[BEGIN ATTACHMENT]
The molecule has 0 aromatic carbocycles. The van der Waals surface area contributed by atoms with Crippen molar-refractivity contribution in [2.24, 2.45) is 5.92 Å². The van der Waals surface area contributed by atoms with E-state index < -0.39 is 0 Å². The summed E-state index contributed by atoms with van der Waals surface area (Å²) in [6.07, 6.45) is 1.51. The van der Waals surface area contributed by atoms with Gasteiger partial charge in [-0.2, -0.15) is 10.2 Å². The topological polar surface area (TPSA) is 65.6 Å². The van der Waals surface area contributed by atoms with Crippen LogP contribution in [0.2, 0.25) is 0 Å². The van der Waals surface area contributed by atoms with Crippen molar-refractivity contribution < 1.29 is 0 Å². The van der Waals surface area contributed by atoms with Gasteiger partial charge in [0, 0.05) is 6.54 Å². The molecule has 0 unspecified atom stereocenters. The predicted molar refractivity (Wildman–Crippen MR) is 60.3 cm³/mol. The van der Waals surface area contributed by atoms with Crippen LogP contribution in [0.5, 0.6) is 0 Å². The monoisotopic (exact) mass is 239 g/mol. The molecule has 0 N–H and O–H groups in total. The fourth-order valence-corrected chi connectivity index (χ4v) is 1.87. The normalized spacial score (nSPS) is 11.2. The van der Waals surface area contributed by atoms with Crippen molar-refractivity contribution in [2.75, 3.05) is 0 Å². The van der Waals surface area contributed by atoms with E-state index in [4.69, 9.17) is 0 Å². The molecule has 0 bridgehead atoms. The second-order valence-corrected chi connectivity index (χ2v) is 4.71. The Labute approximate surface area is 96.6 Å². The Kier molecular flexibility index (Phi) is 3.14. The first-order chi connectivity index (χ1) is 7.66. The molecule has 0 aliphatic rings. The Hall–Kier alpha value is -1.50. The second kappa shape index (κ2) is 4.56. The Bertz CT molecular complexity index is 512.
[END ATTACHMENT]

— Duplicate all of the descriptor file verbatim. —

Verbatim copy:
The molecule has 0 aromatic carbocycles. The van der Waals surface area contributed by atoms with Crippen molar-refractivity contribution in [2.24, 2.45) is 5.92 Å². The van der Waals surface area contributed by atoms with E-state index < -0.39 is 0 Å². The summed E-state index contributed by atoms with van der Waals surface area (Å²) in [6.07, 6.45) is 1.51. The van der Waals surface area contributed by atoms with Gasteiger partial charge in [-0.2, -0.15) is 10.2 Å². The topological polar surface area (TPSA) is 65.6 Å². The van der Waals surface area contributed by atoms with Crippen LogP contribution in [0.2, 0.25) is 0 Å². The van der Waals surface area contributed by atoms with Crippen molar-refractivity contribution < 1.29 is 0 Å². The van der Waals surface area contributed by atoms with Gasteiger partial charge in [0, 0.05) is 6.54 Å². The molecule has 0 unspecified atom stereocenters. The predicted molar refractivity (Wildman–Crippen MR) is 60.3 cm³/mol. The van der Waals surface area contributed by atoms with Crippen LogP contribution in [0.5, 0.6) is 0 Å². The monoisotopic (exact) mass is 239 g/mol. The molecule has 0 N–H and O–H groups in total. The fourth-order valence-corrected chi connectivity index (χ4v) is 1.87. The normalized spacial score (nSPS) is 11.2. The van der Waals surface area contributed by atoms with Crippen molar-refractivity contribution in [2.75, 3.05) is 0 Å². The van der Waals surface area contributed by atoms with E-state index in [4.69, 9.17) is 0 Å². The molecule has 0 bridgehead atoms. The second-order valence-corrected chi connectivity index (χ2v) is 4.71. The Labute approximate surface area is 96.6 Å². The Kier molecular flexibility index (Phi) is 3.14. The first-order chi connectivity index (χ1) is 7.66. The molecule has 0 aliphatic rings. The Hall–Kier alpha value is -1.50. The second kappa shape index (κ2) is 4.56. The Bertz CT molecular complexity index is 512.